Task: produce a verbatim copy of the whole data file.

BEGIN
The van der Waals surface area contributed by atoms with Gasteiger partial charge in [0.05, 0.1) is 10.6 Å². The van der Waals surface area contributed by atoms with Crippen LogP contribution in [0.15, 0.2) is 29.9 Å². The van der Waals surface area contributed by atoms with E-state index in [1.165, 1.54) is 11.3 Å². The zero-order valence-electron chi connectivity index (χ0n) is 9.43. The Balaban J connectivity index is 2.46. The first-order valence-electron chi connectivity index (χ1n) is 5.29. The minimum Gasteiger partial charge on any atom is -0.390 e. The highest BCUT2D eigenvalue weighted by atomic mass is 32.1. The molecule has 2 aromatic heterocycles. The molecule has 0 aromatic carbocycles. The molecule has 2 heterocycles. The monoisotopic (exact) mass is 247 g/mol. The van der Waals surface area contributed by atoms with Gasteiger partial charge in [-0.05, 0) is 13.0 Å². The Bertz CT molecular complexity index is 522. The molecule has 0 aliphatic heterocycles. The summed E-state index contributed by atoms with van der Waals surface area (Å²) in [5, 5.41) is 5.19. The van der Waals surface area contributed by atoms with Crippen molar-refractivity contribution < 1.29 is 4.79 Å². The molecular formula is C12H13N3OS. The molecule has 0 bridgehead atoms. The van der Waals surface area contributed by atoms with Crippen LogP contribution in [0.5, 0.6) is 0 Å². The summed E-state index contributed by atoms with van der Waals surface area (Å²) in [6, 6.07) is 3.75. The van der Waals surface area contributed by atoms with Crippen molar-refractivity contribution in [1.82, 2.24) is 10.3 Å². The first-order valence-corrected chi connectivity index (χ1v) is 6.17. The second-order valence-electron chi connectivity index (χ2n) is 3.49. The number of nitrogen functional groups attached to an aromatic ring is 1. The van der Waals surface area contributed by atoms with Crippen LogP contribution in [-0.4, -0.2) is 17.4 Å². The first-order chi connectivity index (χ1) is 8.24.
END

The van der Waals surface area contributed by atoms with Gasteiger partial charge in [0.05, 0.1) is 10.6 Å². The van der Waals surface area contributed by atoms with Crippen LogP contribution in [0.15, 0.2) is 29.9 Å². The van der Waals surface area contributed by atoms with E-state index in [1.165, 1.54) is 11.3 Å². The zero-order valence-electron chi connectivity index (χ0n) is 9.43. The Balaban J connectivity index is 2.46. The first-order valence-electron chi connectivity index (χ1n) is 5.29. The minimum Gasteiger partial charge on any atom is -0.390 e. The highest BCUT2D eigenvalue weighted by atomic mass is 32.1. The molecule has 2 aromatic heterocycles. The molecule has 0 aromatic carbocycles. The molecule has 2 heterocycles. The monoisotopic (exact) mass is 247 g/mol. The van der Waals surface area contributed by atoms with Gasteiger partial charge in [-0.05, 0) is 13.0 Å². The Bertz CT molecular complexity index is 522. The molecule has 0 aliphatic heterocycles. The summed E-state index contributed by atoms with van der Waals surface area (Å²) in [5, 5.41) is 5.19. The van der Waals surface area contributed by atoms with Crippen molar-refractivity contribution < 1.29 is 4.79 Å². The molecular formula is C12H13N3OS. The molecule has 0 bridgehead atoms. The van der Waals surface area contributed by atoms with Crippen LogP contribution in [0.5, 0.6) is 0 Å². The summed E-state index contributed by atoms with van der Waals surface area (Å²) in [6, 6.07) is 3.75. The van der Waals surface area contributed by atoms with Crippen molar-refractivity contribution in [1.82, 2.24) is 10.3 Å². The first-order valence-corrected chi connectivity index (χ1v) is 6.17. The second-order valence-electron chi connectivity index (χ2n) is 3.49. The number of nitrogen functional groups attached to an aromatic ring is 1. The van der Waals surface area contributed by atoms with Crippen LogP contribution in [-0.4, -0.2) is 17.4 Å². The first-order chi connectivity index (χ1) is 8.24.